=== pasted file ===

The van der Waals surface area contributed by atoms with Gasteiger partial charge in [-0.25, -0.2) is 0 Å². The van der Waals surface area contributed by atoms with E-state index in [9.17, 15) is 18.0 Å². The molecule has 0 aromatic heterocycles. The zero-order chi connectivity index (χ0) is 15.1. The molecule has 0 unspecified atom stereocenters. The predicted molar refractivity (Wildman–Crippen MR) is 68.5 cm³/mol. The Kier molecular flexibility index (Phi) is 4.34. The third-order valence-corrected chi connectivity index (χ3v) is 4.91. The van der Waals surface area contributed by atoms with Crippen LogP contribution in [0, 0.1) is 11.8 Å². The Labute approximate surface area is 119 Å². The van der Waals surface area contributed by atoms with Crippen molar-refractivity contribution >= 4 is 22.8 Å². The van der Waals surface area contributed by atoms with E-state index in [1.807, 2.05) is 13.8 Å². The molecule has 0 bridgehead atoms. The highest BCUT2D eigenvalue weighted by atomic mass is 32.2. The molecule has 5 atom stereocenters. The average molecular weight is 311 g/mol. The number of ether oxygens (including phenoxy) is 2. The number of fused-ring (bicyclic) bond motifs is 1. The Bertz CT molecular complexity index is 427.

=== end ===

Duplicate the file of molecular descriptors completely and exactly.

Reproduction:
The van der Waals surface area contributed by atoms with Gasteiger partial charge in [-0.25, -0.2) is 0 Å². The van der Waals surface area contributed by atoms with E-state index in [9.17, 15) is 18.0 Å². The molecule has 0 aromatic heterocycles. The zero-order chi connectivity index (χ0) is 15.1. The molecule has 0 unspecified atom stereocenters. The predicted molar refractivity (Wildman–Crippen MR) is 68.5 cm³/mol. The Kier molecular flexibility index (Phi) is 4.34. The third-order valence-corrected chi connectivity index (χ3v) is 4.91. The van der Waals surface area contributed by atoms with Crippen LogP contribution in [0, 0.1) is 11.8 Å². The Labute approximate surface area is 119 Å². The van der Waals surface area contributed by atoms with Crippen molar-refractivity contribution >= 4 is 22.8 Å². The van der Waals surface area contributed by atoms with E-state index in [1.807, 2.05) is 13.8 Å². The molecule has 0 bridgehead atoms. The highest BCUT2D eigenvalue weighted by atomic mass is 32.2. The molecule has 5 atom stereocenters. The average molecular weight is 311 g/mol. The number of ether oxygens (including phenoxy) is 2. The number of fused-ring (bicyclic) bond motifs is 1. The Bertz CT molecular complexity index is 427.